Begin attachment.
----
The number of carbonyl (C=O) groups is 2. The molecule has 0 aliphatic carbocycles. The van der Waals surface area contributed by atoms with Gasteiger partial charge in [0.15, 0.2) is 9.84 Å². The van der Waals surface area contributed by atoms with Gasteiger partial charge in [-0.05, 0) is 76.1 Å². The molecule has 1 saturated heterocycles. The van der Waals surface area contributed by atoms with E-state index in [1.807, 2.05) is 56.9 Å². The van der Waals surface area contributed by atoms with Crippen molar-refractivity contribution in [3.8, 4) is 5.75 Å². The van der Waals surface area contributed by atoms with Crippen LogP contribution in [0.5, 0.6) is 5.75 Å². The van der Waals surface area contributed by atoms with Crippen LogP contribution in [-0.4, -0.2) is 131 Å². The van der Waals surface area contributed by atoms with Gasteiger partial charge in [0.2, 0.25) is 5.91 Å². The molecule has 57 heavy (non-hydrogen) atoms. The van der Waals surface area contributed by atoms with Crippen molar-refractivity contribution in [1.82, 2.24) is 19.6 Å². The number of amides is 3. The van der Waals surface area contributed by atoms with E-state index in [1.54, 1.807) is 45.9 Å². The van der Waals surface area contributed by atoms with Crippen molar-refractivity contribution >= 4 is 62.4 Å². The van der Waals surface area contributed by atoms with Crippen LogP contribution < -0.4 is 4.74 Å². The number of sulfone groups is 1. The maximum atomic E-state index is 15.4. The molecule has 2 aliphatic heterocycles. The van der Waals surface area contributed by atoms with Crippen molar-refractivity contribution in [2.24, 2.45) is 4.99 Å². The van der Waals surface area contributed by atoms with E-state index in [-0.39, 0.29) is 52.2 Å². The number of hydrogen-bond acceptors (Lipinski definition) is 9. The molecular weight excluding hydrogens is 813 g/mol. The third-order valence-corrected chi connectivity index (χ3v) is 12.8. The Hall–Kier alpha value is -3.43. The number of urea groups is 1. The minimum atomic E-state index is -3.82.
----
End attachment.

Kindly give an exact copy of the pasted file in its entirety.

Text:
The number of carbonyl (C=O) groups is 2. The molecule has 0 aliphatic carbocycles. The van der Waals surface area contributed by atoms with Gasteiger partial charge in [0.15, 0.2) is 9.84 Å². The van der Waals surface area contributed by atoms with Gasteiger partial charge in [-0.05, 0) is 76.1 Å². The molecule has 1 saturated heterocycles. The van der Waals surface area contributed by atoms with E-state index in [1.807, 2.05) is 56.9 Å². The van der Waals surface area contributed by atoms with Crippen molar-refractivity contribution in [3.8, 4) is 5.75 Å². The van der Waals surface area contributed by atoms with Crippen LogP contribution in [0.5, 0.6) is 5.75 Å². The van der Waals surface area contributed by atoms with Crippen LogP contribution in [-0.4, -0.2) is 131 Å². The van der Waals surface area contributed by atoms with Gasteiger partial charge in [0.2, 0.25) is 5.91 Å². The molecule has 57 heavy (non-hydrogen) atoms. The van der Waals surface area contributed by atoms with Crippen molar-refractivity contribution in [1.82, 2.24) is 19.6 Å². The number of amides is 3. The van der Waals surface area contributed by atoms with E-state index in [1.54, 1.807) is 45.9 Å². The van der Waals surface area contributed by atoms with Crippen molar-refractivity contribution >= 4 is 62.4 Å². The van der Waals surface area contributed by atoms with Crippen LogP contribution < -0.4 is 4.74 Å². The number of sulfone groups is 1. The maximum atomic E-state index is 15.4. The molecule has 2 aliphatic heterocycles. The van der Waals surface area contributed by atoms with Crippen molar-refractivity contribution in [2.24, 2.45) is 4.99 Å². The van der Waals surface area contributed by atoms with E-state index in [-0.39, 0.29) is 52.2 Å². The number of hydrogen-bond acceptors (Lipinski definition) is 9. The molecular weight excluding hydrogens is 813 g/mol. The third-order valence-corrected chi connectivity index (χ3v) is 12.8. The Hall–Kier alpha value is -3.43. The number of urea groups is 1. The minimum atomic E-state index is -3.82.